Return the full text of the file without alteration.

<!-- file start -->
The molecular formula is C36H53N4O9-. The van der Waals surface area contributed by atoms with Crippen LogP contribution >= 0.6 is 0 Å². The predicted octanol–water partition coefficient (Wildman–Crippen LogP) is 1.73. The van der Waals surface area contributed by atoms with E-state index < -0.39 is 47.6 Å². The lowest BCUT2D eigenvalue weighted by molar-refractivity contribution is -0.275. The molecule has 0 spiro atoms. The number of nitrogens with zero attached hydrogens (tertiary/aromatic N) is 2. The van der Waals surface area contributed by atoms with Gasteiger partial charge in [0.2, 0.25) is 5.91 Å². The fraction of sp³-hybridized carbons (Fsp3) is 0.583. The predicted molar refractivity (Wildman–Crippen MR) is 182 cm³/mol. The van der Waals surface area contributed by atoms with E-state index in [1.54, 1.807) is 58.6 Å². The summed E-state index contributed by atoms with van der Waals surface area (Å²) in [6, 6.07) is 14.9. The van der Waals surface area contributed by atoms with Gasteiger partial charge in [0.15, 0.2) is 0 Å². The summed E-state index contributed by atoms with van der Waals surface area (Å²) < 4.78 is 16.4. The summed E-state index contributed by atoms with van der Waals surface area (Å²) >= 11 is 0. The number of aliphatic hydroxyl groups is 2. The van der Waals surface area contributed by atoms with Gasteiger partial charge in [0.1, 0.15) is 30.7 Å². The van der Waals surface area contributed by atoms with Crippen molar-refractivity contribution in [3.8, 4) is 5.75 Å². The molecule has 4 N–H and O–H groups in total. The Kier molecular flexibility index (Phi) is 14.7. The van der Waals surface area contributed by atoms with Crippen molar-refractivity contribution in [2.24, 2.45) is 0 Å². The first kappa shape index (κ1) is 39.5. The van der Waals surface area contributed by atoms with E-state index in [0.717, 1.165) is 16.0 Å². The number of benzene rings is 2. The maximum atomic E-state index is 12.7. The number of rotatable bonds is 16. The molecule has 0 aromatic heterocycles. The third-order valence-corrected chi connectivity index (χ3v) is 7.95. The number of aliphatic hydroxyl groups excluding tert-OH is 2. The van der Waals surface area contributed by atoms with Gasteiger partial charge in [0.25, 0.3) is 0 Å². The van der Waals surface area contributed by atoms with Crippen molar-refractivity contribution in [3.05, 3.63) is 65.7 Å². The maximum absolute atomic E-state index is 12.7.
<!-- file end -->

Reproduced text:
The molecular formula is C36H53N4O9-. The van der Waals surface area contributed by atoms with Crippen LogP contribution >= 0.6 is 0 Å². The predicted octanol–water partition coefficient (Wildman–Crippen LogP) is 1.73. The van der Waals surface area contributed by atoms with E-state index < -0.39 is 47.6 Å². The lowest BCUT2D eigenvalue weighted by molar-refractivity contribution is -0.275. The molecule has 0 spiro atoms. The number of nitrogens with zero attached hydrogens (tertiary/aromatic N) is 2. The van der Waals surface area contributed by atoms with Gasteiger partial charge in [0.2, 0.25) is 5.91 Å². The fraction of sp³-hybridized carbons (Fsp3) is 0.583. The predicted molar refractivity (Wildman–Crippen MR) is 182 cm³/mol. The van der Waals surface area contributed by atoms with E-state index in [1.54, 1.807) is 58.6 Å². The summed E-state index contributed by atoms with van der Waals surface area (Å²) in [6, 6.07) is 14.9. The van der Waals surface area contributed by atoms with Gasteiger partial charge in [0.15, 0.2) is 0 Å². The summed E-state index contributed by atoms with van der Waals surface area (Å²) < 4.78 is 16.4. The summed E-state index contributed by atoms with van der Waals surface area (Å²) >= 11 is 0. The number of aliphatic hydroxyl groups is 2. The van der Waals surface area contributed by atoms with Gasteiger partial charge in [0.1, 0.15) is 30.7 Å². The van der Waals surface area contributed by atoms with Crippen molar-refractivity contribution in [3.8, 4) is 5.75 Å². The molecule has 4 N–H and O–H groups in total. The Kier molecular flexibility index (Phi) is 14.7. The van der Waals surface area contributed by atoms with Crippen molar-refractivity contribution in [2.24, 2.45) is 0 Å². The first kappa shape index (κ1) is 39.5. The van der Waals surface area contributed by atoms with E-state index in [0.717, 1.165) is 16.0 Å². The number of benzene rings is 2. The maximum atomic E-state index is 12.7. The number of rotatable bonds is 16. The molecule has 0 aromatic heterocycles. The third-order valence-corrected chi connectivity index (χ3v) is 7.95. The number of aliphatic hydroxyl groups excluding tert-OH is 2. The van der Waals surface area contributed by atoms with Gasteiger partial charge in [0.25, 0.3) is 0 Å². The van der Waals surface area contributed by atoms with Crippen molar-refractivity contribution in [3.05, 3.63) is 65.7 Å². The maximum absolute atomic E-state index is 12.7.